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Church Sound Files: Proximity Effect Examined

By under­standing proximity effect we can avoid unwanted bass or can take advantage of it when we need some extra low.

An important yet often misunderstood characteristic of directional microphones is proximity effect.

The proximity effect is one that exists in microphones with any of the cardioid (cardioid, super-cardioid, hyper-cardioid, ultra-intersellar-cardoid—OK, I made that last one up…) patterns.

As the mic is moved closer to the sound source, the low end response of the mic is boosted.

On this graph, the solid line represents the response of the mic at 12-inches from the sound source. The dashed line shows the response at 2-inches, and it’s clear how much the lower octaves are boosted.

proximity effect

This can be desirable for vocals, as it tends to add warmth and a nice bottom sound. However, those boosted lower frequencies can also be overpowering and cause the sound to get what we often call “muddy.” Clarity can suffer at times depending on the vocal and the sound quality of the mic.

Proximity Effect

We need to be aware of the proximity effect for two reasons.

First, when we’re using cardioid vocal mics (and we almost always are), if we’re hearing excessive low end in the vocal, we know exactly where to roll off that low end to bring it back down to a more manageable level.

Second, if a vocalist is moving the mic all over the place, near and far, the low end response is going to change. That makes it difficult to get a consistently good sound.

At that point, we need to have a quick discussion with them (and not via the talkback mic…) about holding the mic at a more consistent distance from their mouth.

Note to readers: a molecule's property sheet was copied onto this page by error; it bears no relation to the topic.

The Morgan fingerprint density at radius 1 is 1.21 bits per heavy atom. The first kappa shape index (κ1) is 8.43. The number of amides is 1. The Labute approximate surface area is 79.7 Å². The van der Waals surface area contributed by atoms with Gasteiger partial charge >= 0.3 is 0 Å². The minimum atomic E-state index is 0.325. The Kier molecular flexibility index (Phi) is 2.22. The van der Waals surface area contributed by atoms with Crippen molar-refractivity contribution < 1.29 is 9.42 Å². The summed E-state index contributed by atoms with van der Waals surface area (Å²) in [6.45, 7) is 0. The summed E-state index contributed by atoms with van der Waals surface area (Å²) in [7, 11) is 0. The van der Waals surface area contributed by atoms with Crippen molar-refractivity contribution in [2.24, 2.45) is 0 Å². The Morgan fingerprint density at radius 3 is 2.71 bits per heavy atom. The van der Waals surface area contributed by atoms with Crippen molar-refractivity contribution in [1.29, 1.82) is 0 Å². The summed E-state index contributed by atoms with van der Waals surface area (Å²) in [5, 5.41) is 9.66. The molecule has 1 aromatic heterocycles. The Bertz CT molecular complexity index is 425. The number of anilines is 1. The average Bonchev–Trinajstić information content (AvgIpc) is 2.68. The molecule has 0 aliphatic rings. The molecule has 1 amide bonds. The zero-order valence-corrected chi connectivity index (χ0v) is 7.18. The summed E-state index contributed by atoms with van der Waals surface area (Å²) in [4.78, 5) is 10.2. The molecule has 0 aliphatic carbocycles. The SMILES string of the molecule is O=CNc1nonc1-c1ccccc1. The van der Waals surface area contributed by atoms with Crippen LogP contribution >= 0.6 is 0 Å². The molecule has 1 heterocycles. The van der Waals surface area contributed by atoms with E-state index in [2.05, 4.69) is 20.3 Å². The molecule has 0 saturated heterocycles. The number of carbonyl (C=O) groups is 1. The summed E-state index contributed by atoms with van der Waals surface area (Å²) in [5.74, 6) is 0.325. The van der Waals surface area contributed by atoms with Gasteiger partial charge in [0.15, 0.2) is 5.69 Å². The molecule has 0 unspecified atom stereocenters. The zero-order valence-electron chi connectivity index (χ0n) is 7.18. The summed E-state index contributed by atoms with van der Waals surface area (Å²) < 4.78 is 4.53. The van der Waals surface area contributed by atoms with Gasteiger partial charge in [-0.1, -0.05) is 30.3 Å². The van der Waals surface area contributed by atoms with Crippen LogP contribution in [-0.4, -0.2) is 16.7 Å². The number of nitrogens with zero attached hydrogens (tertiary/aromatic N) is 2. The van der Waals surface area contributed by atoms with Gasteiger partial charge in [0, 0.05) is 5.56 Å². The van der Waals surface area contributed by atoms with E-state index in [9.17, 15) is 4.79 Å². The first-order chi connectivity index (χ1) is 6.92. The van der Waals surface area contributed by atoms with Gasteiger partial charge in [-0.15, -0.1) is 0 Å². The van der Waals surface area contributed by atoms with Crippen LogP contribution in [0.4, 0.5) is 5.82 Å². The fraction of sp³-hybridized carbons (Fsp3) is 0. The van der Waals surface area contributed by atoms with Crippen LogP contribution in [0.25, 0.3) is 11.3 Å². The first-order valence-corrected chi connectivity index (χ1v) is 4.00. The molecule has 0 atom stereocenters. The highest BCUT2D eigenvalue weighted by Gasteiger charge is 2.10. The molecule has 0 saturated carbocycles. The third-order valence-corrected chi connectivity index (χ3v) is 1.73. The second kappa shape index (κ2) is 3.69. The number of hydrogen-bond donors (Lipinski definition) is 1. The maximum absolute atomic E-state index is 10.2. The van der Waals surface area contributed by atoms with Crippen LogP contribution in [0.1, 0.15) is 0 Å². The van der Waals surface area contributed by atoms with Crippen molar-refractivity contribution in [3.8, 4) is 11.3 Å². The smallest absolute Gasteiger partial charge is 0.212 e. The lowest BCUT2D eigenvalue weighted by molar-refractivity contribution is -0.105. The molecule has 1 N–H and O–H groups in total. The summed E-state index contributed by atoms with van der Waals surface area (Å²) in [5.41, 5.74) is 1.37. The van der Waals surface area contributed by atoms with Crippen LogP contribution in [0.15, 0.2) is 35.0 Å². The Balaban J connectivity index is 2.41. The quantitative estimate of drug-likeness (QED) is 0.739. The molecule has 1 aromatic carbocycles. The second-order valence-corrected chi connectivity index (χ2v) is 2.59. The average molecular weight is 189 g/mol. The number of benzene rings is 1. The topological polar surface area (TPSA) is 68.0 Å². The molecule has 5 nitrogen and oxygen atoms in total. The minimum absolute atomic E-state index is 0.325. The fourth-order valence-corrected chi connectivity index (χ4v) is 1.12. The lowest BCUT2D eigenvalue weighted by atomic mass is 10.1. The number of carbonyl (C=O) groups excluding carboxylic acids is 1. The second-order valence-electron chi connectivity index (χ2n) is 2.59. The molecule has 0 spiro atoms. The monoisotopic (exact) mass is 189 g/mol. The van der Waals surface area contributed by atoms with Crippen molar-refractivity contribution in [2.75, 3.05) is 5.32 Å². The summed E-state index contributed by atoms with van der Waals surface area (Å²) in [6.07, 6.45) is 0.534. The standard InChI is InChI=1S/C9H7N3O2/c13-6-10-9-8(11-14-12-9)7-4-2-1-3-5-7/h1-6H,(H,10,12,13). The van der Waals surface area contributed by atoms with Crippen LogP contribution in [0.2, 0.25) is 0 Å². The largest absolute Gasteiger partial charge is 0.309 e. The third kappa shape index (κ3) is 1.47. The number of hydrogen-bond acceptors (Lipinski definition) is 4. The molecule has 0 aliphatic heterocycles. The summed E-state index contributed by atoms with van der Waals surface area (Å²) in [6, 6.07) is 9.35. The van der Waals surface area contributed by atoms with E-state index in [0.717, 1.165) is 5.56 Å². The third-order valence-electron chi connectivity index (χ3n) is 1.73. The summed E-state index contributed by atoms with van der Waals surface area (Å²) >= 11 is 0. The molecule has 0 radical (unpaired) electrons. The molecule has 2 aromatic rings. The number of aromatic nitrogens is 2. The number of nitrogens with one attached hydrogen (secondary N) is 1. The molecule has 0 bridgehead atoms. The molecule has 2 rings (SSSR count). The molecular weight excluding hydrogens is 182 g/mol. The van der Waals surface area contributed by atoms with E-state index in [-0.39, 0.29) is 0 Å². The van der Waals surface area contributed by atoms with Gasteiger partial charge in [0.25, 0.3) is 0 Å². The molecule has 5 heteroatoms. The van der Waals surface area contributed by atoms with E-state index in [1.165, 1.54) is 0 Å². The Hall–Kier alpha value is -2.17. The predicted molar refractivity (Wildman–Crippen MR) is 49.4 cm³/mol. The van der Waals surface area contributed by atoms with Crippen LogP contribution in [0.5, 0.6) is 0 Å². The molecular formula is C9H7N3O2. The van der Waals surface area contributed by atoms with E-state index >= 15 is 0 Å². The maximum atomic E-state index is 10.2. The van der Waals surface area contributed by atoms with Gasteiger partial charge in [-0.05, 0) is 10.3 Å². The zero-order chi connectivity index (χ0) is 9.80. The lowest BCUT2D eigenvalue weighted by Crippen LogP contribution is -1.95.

It’s important to note that the proximity effect isn’t all bad. We can take advantage of it when we need some extra low end. Keeping guitar mics right close to the cabinet will help emphasize the lower registers. And if we’re getting too much low end, before reaching for the EQ, try pulling the mic back a little bit.


The same can go for drum mics. So, experiment with moving them closer and farther from the drum heads to see what kind of sound you get.

Typically they work best pretty close, but sometimes backing them off just a little will clean up the low end overtones. Other times, keeping them really tight will help emphasize the low end (especially in floor toms) and give you some extra oomph.

I like to take a look at the frequency response graphs of mics I’m using to get an idea of how they will respond at various distances.

Some manufacturers are really good at providing good data, others are not. However, more information is always better, so take a look at your mic manuals, or search them out on the manufacturer’s websites. Having a good idea of how your mics react will help you get the most out of them.

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